Your author is just back from a much-needed vacation. For the second time this summer, he stayed in a stranger’s house. Little more than a decade ago, such a notion would have been inconceivable, yet now it is increasingly commonplace. Platforms such as Airbnb act as trusted intermediaries linking buyers and sellers, or in the case of holiday homes, hosts and guests. Little could be easier. Everything worked perfectly, from the booking of the venue to gaining access to the property. The amenities were as billed and our host was on hand (electronically) to answer any outstanding issues.
People, of course, have shared things for thousands of years. However, the inexorable push of technology has rendered the process increasingly easy. Fast and easily accessible broadband, cheap cloud storage and the power of social media mean that almost anything can now be shared. Think of it as an efficient allocation of scarce resource. Your author has been a user of Airbnb for over five years. Meanwhile, as a recent pet owner, Borrow My Doggy has become an invaluable service, allowing verified strangers to – as the company’s name suggests – borrow pooches, giving them the pleasure of walking a dog and the owner some often-needed downtime.
The growth potential of the sharing economy is significant, for almost anything – from lawnmowers to surfboards – can conceivably be shared. One recent report suggested that while the then-nascent sharing economy was worth $15bn in 2014, by 2025, it could be worth $335bn. We have been following the topic since early 2016 and have been impressed by growth trends. Take Airbnb as a case study. Back then, 72.4m nights and experiences were booked over the course of a year (2015). Pre-pandemic, this figure had grown over fourfold, to 326.9m (for 2019). On its most recent earnings call, Airbnb highlighted that it had enjoyed its record-ever day of guest stays. Some 4m people used the service on one night in July, equivalent to the population of Los Angeles.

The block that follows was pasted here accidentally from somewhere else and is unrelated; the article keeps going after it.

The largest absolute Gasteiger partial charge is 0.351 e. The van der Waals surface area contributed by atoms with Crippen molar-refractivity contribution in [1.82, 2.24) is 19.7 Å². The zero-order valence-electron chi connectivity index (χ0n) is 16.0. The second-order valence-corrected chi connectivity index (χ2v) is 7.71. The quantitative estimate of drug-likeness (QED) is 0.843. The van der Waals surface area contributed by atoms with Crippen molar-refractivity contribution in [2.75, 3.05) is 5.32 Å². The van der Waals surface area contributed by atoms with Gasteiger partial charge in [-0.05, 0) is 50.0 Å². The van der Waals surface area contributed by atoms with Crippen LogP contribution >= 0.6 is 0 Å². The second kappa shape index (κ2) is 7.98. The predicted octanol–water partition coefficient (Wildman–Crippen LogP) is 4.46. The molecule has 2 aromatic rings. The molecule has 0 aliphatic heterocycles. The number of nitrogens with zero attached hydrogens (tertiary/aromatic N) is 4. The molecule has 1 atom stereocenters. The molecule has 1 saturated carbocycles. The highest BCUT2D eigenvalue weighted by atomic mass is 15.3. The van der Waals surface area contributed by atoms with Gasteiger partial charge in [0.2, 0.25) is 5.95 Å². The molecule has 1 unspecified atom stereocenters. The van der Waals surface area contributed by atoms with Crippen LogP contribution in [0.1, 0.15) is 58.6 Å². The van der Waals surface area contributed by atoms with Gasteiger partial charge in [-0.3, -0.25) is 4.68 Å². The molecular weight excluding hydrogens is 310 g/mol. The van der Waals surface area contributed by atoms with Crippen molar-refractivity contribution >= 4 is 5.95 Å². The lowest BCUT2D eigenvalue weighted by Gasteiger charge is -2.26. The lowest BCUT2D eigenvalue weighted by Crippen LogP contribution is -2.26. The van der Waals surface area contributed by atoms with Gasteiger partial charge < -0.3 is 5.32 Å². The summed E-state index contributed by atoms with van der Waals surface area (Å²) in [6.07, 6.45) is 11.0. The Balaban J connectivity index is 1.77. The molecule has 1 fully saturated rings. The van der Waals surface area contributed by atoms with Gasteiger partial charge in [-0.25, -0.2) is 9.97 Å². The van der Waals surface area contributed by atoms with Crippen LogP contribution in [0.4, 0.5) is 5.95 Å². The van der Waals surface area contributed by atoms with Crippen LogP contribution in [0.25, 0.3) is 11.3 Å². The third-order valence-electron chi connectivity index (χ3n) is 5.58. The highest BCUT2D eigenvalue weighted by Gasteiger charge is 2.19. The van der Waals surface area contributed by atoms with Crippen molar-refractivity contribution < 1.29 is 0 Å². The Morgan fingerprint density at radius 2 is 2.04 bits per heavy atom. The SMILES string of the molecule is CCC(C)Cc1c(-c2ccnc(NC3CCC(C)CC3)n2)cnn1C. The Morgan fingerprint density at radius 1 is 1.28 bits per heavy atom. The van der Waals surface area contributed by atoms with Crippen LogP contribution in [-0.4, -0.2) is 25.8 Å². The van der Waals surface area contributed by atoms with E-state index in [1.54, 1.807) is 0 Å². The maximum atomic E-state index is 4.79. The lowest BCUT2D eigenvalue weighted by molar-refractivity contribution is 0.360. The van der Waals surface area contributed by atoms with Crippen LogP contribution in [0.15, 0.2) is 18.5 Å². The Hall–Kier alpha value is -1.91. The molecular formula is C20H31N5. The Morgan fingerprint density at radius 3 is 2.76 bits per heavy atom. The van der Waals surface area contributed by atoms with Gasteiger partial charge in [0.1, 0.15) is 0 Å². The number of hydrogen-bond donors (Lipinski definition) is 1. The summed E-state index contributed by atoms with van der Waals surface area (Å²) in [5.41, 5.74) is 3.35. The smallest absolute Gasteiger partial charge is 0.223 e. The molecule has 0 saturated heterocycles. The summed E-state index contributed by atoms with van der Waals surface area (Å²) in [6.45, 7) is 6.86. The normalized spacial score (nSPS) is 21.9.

Is there anything not to like about the sharing experience? Trust remains paramount, in our view. However, the cost of failing to adhere properly to standards is significant. Reputations, once damaged, may be impossible to repair. A dodgy Airbnb host or Uber driver may struggle to gain future business. Regulation may be a bigger challenge as larger operators within the sharing economy need to remain mindful of how their stakeholders are treated and taxed. Working with local authorities is also key. Most feedback your author receives is highly positive about shared experiences. Long may the trend continue.
The above does not constitute investment advice and is the sole opinion of the author at the time of publication. Heptagon Capital is an investor in Airbnb. The author of this piece has no personal direct investment in the business. Past performance is no guide to future performance and the value of investments and income from them can fall as well as rise.
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